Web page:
Another aspect of the present invention is to utilize the FOLS as a sensor network to monitor the condition of the airfield. A schematic illustration of the sensor network is shown in FIG. 9a. Referring to the figure, the condition of the airfield is measured by a plurality of sensor units 110, which may comprise conventional sensors 112, such as motion sensors, video cameras, thermometers, photo detectors, smoke, pressure, and vibration sensors, etc. or fiber optic sensors 114, such as fiber Bragg gratings or long period gratings that can be directly implemented on the fiber cables. In the first case, electrical-optical (E-O) converters 116 are used to convert the sensor signal from electronic domain into optical domain and couple it into the fiber cables of FOLS through fiber optic couplers or WDMs 104 for transmission. The sensor signal may be transmitted to a control unit 118 which may or may not be co-located with the laser sources to monitor and control the operation of FOLS. In this configuration, lights in two or more different wavelengths propagate simultaneous in the fiber cable. Some wavelengths are used for illumination while the other wavelengths are used to transmit the sensor and/or control signal. In other embodiments, the sensor signal may also be transmitted in different fiber cables and/or in different modulation formats. FIG. 9b illustrates the light flow in the FOLS based lighting and sensor network. Different shaped lines in the figure represent light in different fiber cables, wavelengths, and/or modulation formats. The sensor units 110 and the control unit 118 allow the illumination pattern of FOLS to be adjusted according to environment conditions. For example, the control unit 118 may adjust the intensity of the laser sources 102 according to visibility of the airfield, which is determined by photo detectors measuring stray lights from the environment. In another application, the sensor system may be utilized to prevent runway/taxiway incursion as the sensor units 110 can detect the movement of the aircraft through motion detection, video monitoring, or vibration sensing. In case of incursion, the control unit can send alarm signal to the operator or to the pilot through the FOLS by modulating the intensity or varying the wavelength of the illumination light.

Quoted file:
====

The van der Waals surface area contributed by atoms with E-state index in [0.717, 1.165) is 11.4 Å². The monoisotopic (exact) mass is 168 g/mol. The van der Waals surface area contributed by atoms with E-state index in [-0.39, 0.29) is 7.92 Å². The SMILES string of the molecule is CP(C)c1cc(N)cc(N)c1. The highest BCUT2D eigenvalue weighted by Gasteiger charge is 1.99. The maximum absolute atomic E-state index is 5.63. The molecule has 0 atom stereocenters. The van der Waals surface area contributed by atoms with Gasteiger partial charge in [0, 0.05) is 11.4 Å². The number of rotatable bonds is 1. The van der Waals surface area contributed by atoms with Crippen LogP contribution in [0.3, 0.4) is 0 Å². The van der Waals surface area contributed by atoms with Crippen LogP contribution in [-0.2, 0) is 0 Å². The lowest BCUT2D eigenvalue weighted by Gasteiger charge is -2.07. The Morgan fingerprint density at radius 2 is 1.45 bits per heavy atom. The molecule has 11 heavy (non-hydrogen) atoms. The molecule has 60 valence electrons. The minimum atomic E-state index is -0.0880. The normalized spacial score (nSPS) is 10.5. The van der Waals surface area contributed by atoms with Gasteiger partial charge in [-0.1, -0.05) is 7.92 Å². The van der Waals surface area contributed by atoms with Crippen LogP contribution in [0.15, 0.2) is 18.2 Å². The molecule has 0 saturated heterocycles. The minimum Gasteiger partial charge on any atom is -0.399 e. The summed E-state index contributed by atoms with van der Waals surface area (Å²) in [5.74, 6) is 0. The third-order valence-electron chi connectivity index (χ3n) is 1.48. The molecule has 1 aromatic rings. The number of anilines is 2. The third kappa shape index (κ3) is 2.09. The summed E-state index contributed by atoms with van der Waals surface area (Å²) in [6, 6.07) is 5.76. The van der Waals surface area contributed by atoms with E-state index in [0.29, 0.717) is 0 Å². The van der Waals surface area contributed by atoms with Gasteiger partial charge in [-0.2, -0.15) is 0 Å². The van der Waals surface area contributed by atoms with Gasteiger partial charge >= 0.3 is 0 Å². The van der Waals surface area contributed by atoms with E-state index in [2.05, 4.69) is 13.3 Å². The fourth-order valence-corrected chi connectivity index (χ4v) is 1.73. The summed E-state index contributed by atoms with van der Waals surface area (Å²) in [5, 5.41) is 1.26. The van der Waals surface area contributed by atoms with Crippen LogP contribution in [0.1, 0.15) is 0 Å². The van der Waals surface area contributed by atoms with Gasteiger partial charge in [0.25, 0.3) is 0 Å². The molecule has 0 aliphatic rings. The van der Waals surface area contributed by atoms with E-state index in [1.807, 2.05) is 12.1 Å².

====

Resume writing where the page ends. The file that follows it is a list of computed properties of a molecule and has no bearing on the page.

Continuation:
For the lighting system that uses large quantity of individual LEDs or lasers to form the illumination pattern, a totally new electrical driving system has to be installed as the driving voltage and driving current for the LEDs and lasers are incompatible with the existing airport electrical systems. To the contrary, the FOLS only requires limited number of light sources. Thus its electrical driving circuit can be easily integrated into the existing electrical systems, which greatly reduces its installation cost.

The application of FOLS is not limited to airport lighting. It can also be used for sub-sea grid lighting, driver return path lighting, pedestrian cross lighting, exclusion zone lighting, emergency runway lighting, search and rescue signaling, etc.

In the foregoing specification, specific embodiments of the present invention have been described. However, one of ordinary skill in the art appreciates that various modifications and changes can be made without departing from the scope of the present invention as set forth in the claims below. For example, the fiber cable used in FOLS is not limited to a specific kind of fiber cable. The light source is not limited to the present-day LEDs or lasers. The FOLS sensor network may comprise other kinds of sensor units. Accordingly, the specification and figures are to be regarded in an illustrative rather than a restrictive sense, and all such modifications are intended to be included within the scope of present invention. The benefits, advantages, solutions to problems, and any element(s) that may cause any benefit, advantage, or solution to occur or become more pronounced are not to be construed as a critical, required, or essential features or elements of any or all the claims. The invention is defined solely by the appended claims including any amendments made during the pendency of this application and all equivalents of those claims as issued.